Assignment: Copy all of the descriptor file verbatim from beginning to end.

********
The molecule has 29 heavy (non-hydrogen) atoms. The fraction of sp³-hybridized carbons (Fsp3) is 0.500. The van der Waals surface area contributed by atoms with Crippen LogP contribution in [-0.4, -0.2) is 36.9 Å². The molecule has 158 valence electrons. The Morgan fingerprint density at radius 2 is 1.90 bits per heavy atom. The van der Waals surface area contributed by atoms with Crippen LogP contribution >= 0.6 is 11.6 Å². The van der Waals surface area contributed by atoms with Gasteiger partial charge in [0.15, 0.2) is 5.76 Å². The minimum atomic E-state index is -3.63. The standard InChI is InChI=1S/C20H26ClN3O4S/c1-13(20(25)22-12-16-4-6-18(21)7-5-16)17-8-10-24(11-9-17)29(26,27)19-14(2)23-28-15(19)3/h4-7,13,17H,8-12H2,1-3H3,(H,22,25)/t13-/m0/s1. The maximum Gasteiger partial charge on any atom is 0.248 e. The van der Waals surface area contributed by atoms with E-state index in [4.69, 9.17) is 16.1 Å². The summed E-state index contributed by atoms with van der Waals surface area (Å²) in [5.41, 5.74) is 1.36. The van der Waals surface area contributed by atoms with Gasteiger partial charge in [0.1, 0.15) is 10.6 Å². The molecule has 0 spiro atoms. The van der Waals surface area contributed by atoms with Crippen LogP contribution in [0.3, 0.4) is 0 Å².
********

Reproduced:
The molecule has 29 heavy (non-hydrogen) atoms. The fraction of sp³-hybridized carbons (Fsp3) is 0.500. The van der Waals surface area contributed by atoms with Crippen LogP contribution in [-0.4, -0.2) is 36.9 Å². The molecule has 158 valence electrons. The Morgan fingerprint density at radius 2 is 1.90 bits per heavy atom. The van der Waals surface area contributed by atoms with Crippen LogP contribution >= 0.6 is 11.6 Å². The van der Waals surface area contributed by atoms with Gasteiger partial charge in [0.15, 0.2) is 5.76 Å². The minimum atomic E-state index is -3.63. The standard InChI is InChI=1S/C20H26ClN3O4S/c1-13(20(25)22-12-16-4-6-18(21)7-5-16)17-8-10-24(11-9-17)29(26,27)19-14(2)23-28-15(19)3/h4-7,13,17H,8-12H2,1-3H3,(H,22,25)/t13-/m0/s1. The maximum Gasteiger partial charge on any atom is 0.248 e. The van der Waals surface area contributed by atoms with E-state index in [4.69, 9.17) is 16.1 Å². The summed E-state index contributed by atoms with van der Waals surface area (Å²) in [5.41, 5.74) is 1.36. The van der Waals surface area contributed by atoms with Gasteiger partial charge in [0.1, 0.15) is 10.6 Å². The molecule has 0 spiro atoms. The van der Waals surface area contributed by atoms with Crippen LogP contribution in [0.3, 0.4) is 0 Å².